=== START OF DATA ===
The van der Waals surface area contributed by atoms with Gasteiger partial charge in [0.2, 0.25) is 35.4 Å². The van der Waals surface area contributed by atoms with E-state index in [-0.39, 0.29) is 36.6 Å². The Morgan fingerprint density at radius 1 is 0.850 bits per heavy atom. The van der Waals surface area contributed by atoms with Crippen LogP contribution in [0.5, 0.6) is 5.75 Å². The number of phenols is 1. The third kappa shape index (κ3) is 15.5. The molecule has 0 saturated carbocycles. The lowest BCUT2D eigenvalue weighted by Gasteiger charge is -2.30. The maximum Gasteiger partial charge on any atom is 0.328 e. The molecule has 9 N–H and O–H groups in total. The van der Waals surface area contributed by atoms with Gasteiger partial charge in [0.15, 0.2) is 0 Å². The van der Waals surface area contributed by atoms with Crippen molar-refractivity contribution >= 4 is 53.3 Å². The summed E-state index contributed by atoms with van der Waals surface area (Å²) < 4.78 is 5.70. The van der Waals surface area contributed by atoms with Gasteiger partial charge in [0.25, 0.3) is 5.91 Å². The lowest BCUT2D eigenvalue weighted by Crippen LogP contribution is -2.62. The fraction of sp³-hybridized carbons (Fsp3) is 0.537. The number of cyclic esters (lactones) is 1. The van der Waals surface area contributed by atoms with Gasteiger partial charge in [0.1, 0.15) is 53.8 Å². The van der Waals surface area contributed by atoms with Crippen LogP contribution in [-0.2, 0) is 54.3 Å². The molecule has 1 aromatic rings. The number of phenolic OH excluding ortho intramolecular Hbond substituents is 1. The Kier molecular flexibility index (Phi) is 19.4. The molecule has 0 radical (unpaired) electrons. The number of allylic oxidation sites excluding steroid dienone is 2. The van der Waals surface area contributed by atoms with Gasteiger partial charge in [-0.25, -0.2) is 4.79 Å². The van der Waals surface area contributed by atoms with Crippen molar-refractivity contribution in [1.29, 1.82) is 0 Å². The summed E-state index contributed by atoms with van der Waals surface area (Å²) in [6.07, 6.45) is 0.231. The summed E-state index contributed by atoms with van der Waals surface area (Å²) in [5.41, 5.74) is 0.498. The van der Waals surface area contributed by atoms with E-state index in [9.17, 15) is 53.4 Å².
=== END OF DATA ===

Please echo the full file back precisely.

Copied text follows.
The van der Waals surface area contributed by atoms with Gasteiger partial charge in [0.2, 0.25) is 35.4 Å². The van der Waals surface area contributed by atoms with E-state index in [-0.39, 0.29) is 36.6 Å². The Morgan fingerprint density at radius 1 is 0.850 bits per heavy atom. The van der Waals surface area contributed by atoms with Crippen LogP contribution in [0.5, 0.6) is 5.75 Å². The number of phenols is 1. The third kappa shape index (κ3) is 15.5. The molecule has 0 saturated carbocycles. The lowest BCUT2D eigenvalue weighted by Gasteiger charge is -2.30. The maximum Gasteiger partial charge on any atom is 0.328 e. The molecule has 9 N–H and O–H groups in total. The van der Waals surface area contributed by atoms with Gasteiger partial charge in [0.15, 0.2) is 0 Å². The van der Waals surface area contributed by atoms with Crippen molar-refractivity contribution >= 4 is 53.3 Å². The summed E-state index contributed by atoms with van der Waals surface area (Å²) < 4.78 is 5.70. The van der Waals surface area contributed by atoms with Gasteiger partial charge in [0.25, 0.3) is 5.91 Å². The lowest BCUT2D eigenvalue weighted by Crippen LogP contribution is -2.62. The fraction of sp³-hybridized carbons (Fsp3) is 0.537. The number of cyclic esters (lactones) is 1. The van der Waals surface area contributed by atoms with Gasteiger partial charge in [0.1, 0.15) is 53.8 Å². The van der Waals surface area contributed by atoms with Crippen LogP contribution in [-0.2, 0) is 54.3 Å². The molecule has 1 aromatic rings. The number of phenolic OH excluding ortho intramolecular Hbond substituents is 1. The Kier molecular flexibility index (Phi) is 19.4. The molecule has 0 radical (unpaired) electrons. The number of allylic oxidation sites excluding steroid dienone is 2. The van der Waals surface area contributed by atoms with Gasteiger partial charge in [-0.25, -0.2) is 4.79 Å². The van der Waals surface area contributed by atoms with Crippen molar-refractivity contribution in [1.29, 1.82) is 0 Å². The summed E-state index contributed by atoms with van der Waals surface area (Å²) in [6.07, 6.45) is 0.231. The summed E-state index contributed by atoms with van der Waals surface area (Å²) in [5.41, 5.74) is 0.498. The van der Waals surface area contributed by atoms with E-state index in [9.17, 15) is 53.4 Å².